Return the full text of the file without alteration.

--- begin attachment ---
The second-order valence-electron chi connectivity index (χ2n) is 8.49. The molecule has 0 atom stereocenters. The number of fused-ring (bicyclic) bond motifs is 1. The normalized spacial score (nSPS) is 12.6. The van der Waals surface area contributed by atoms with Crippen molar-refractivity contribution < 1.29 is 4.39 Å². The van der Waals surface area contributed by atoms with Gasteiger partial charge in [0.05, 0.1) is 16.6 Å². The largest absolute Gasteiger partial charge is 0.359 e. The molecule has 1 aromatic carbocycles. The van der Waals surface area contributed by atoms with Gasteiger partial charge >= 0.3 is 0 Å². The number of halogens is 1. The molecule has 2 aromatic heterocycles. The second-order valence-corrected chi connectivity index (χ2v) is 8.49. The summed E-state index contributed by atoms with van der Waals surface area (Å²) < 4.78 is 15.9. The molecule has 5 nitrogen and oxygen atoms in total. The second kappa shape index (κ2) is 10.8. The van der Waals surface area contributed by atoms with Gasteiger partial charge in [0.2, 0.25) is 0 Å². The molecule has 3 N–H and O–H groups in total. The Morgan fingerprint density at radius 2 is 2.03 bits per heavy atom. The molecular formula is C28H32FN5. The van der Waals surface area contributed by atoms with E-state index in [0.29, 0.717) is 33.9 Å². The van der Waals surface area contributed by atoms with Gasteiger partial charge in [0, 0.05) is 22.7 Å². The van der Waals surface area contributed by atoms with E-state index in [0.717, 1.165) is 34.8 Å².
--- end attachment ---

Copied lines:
The second-order valence-electron chi connectivity index (χ2n) is 8.49. The molecule has 0 atom stereocenters. The number of fused-ring (bicyclic) bond motifs is 1. The normalized spacial score (nSPS) is 12.6. The van der Waals surface area contributed by atoms with Crippen molar-refractivity contribution < 1.29 is 4.39 Å². The van der Waals surface area contributed by atoms with Gasteiger partial charge in [0.05, 0.1) is 16.6 Å². The largest absolute Gasteiger partial charge is 0.359 e. The molecule has 1 aromatic carbocycles. The van der Waals surface area contributed by atoms with Gasteiger partial charge >= 0.3 is 0 Å². The number of halogens is 1. The molecule has 2 aromatic heterocycles. The second-order valence-corrected chi connectivity index (χ2v) is 8.49. The summed E-state index contributed by atoms with van der Waals surface area (Å²) < 4.78 is 15.9. The molecule has 5 nitrogen and oxygen atoms in total. The second kappa shape index (κ2) is 10.8. The van der Waals surface area contributed by atoms with Gasteiger partial charge in [0.2, 0.25) is 0 Å². The molecule has 3 N–H and O–H groups in total. The Morgan fingerprint density at radius 2 is 2.03 bits per heavy atom. The molecular formula is C28H32FN5. The van der Waals surface area contributed by atoms with E-state index in [0.29, 0.717) is 33.9 Å². The van der Waals surface area contributed by atoms with Gasteiger partial charge in [0, 0.05) is 22.7 Å². The van der Waals surface area contributed by atoms with E-state index in [0.717, 1.165) is 34.8 Å².